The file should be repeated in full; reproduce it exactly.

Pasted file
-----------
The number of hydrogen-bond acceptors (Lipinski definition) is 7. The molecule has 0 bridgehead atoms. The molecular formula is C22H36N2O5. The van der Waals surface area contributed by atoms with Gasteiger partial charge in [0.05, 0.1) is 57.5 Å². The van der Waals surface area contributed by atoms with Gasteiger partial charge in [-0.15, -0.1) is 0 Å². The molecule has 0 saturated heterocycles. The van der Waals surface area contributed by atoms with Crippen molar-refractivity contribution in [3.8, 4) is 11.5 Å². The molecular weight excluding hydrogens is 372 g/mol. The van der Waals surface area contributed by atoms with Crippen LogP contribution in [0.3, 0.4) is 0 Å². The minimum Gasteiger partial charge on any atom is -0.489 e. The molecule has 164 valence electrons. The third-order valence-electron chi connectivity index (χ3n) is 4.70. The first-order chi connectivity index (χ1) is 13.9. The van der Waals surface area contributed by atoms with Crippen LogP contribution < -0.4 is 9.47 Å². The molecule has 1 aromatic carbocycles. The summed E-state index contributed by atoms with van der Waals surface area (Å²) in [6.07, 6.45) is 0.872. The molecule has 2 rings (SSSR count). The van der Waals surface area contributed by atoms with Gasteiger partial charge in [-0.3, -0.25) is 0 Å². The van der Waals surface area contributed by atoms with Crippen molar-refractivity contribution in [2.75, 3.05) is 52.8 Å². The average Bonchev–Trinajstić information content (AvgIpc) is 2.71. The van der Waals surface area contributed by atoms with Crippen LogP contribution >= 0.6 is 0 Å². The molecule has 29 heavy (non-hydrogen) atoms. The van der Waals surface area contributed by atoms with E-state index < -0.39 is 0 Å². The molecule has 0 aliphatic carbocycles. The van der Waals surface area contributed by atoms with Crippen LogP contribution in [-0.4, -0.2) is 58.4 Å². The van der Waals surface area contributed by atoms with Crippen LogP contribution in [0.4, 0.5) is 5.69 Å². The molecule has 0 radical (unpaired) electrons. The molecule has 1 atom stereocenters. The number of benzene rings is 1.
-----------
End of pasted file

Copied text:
The number of hydrogen-bond acceptors (Lipinski definition) is 7. The molecule has 0 bridgehead atoms. The molecular formula is C22H36N2O5. The van der Waals surface area contributed by atoms with Gasteiger partial charge in [0.05, 0.1) is 57.5 Å². The van der Waals surface area contributed by atoms with Gasteiger partial charge in [-0.15, -0.1) is 0 Å². The molecule has 0 saturated heterocycles. The van der Waals surface area contributed by atoms with Crippen molar-refractivity contribution in [3.8, 4) is 11.5 Å². The molecular weight excluding hydrogens is 372 g/mol. The van der Waals surface area contributed by atoms with Crippen LogP contribution in [0.3, 0.4) is 0 Å². The minimum Gasteiger partial charge on any atom is -0.489 e. The molecule has 164 valence electrons. The third-order valence-electron chi connectivity index (χ3n) is 4.70. The first-order chi connectivity index (χ1) is 13.9. The van der Waals surface area contributed by atoms with Crippen LogP contribution < -0.4 is 9.47 Å². The molecule has 1 aromatic carbocycles. The summed E-state index contributed by atoms with van der Waals surface area (Å²) in [6.07, 6.45) is 0.872. The molecule has 2 rings (SSSR count). The van der Waals surface area contributed by atoms with Gasteiger partial charge in [-0.3, -0.25) is 0 Å². The van der Waals surface area contributed by atoms with Crippen molar-refractivity contribution in [2.75, 3.05) is 52.8 Å². The average Bonchev–Trinajstić information content (AvgIpc) is 2.71. The van der Waals surface area contributed by atoms with Crippen LogP contribution >= 0.6 is 0 Å². The molecule has 29 heavy (non-hydrogen) atoms. The van der Waals surface area contributed by atoms with E-state index < -0.39 is 0 Å². The molecule has 0 aliphatic carbocycles. The van der Waals surface area contributed by atoms with Crippen LogP contribution in [-0.4, -0.2) is 58.4 Å². The van der Waals surface area contributed by atoms with Crippen LogP contribution in [0.4, 0.5) is 5.69 Å². The molecule has 0 radical (unpaired) electrons. The molecule has 1 atom stereocenters. The number of benzene rings is 1.